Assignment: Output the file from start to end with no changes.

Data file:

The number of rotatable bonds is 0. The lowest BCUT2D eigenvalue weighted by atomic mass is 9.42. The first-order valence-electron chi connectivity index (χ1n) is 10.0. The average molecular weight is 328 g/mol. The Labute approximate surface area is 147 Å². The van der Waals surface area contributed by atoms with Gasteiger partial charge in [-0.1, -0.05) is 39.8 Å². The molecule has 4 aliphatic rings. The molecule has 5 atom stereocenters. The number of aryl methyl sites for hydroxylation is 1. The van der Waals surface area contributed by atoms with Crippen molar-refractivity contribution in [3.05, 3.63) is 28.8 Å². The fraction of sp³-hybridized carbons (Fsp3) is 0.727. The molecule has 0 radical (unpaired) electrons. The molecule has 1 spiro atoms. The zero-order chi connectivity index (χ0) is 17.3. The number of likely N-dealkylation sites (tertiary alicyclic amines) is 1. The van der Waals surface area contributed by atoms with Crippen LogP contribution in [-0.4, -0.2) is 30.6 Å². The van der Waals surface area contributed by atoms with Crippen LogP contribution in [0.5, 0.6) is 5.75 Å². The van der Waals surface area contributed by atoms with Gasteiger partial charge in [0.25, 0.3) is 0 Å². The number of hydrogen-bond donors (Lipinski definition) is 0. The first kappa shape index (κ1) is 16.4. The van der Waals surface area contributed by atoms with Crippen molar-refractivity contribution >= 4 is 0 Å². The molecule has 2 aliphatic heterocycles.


The number of rotatable bonds is 0. The lowest BCUT2D eigenvalue weighted by atomic mass is 9.42. The first-order valence-electron chi connectivity index (χ1n) is 10.0. The average molecular weight is 328 g/mol. The Labute approximate surface area is 147 Å². The van der Waals surface area contributed by atoms with Gasteiger partial charge in [-0.1, -0.05) is 39.8 Å². The molecule has 4 aliphatic rings. The molecule has 5 atom stereocenters. The number of aryl methyl sites for hydroxylation is 1. The van der Waals surface area contributed by atoms with Crippen molar-refractivity contribution in [3.05, 3.63) is 28.8 Å². The fraction of sp³-hybridized carbons (Fsp3) is 0.727. The molecule has 0 radical (unpaired) electrons. The molecule has 1 spiro atoms. The zero-order chi connectivity index (χ0) is 17.3. The number of likely N-dealkylation sites (tertiary alicyclic amines) is 1. The van der Waals surface area contributed by atoms with Crippen LogP contribution in [-0.4, -0.2) is 30.6 Å². The van der Waals surface area contributed by atoms with Crippen LogP contribution in [0.5, 0.6) is 5.75 Å². The van der Waals surface area contributed by atoms with Gasteiger partial charge in [0.25, 0.3) is 0 Å². The number of hydrogen-bond donors (Lipinski definition) is 0. The first kappa shape index (κ1) is 16.4. The van der Waals surface area contributed by atoms with Crippen molar-refractivity contribution >= 4 is 0 Å². The molecule has 2 aliphatic heterocycles.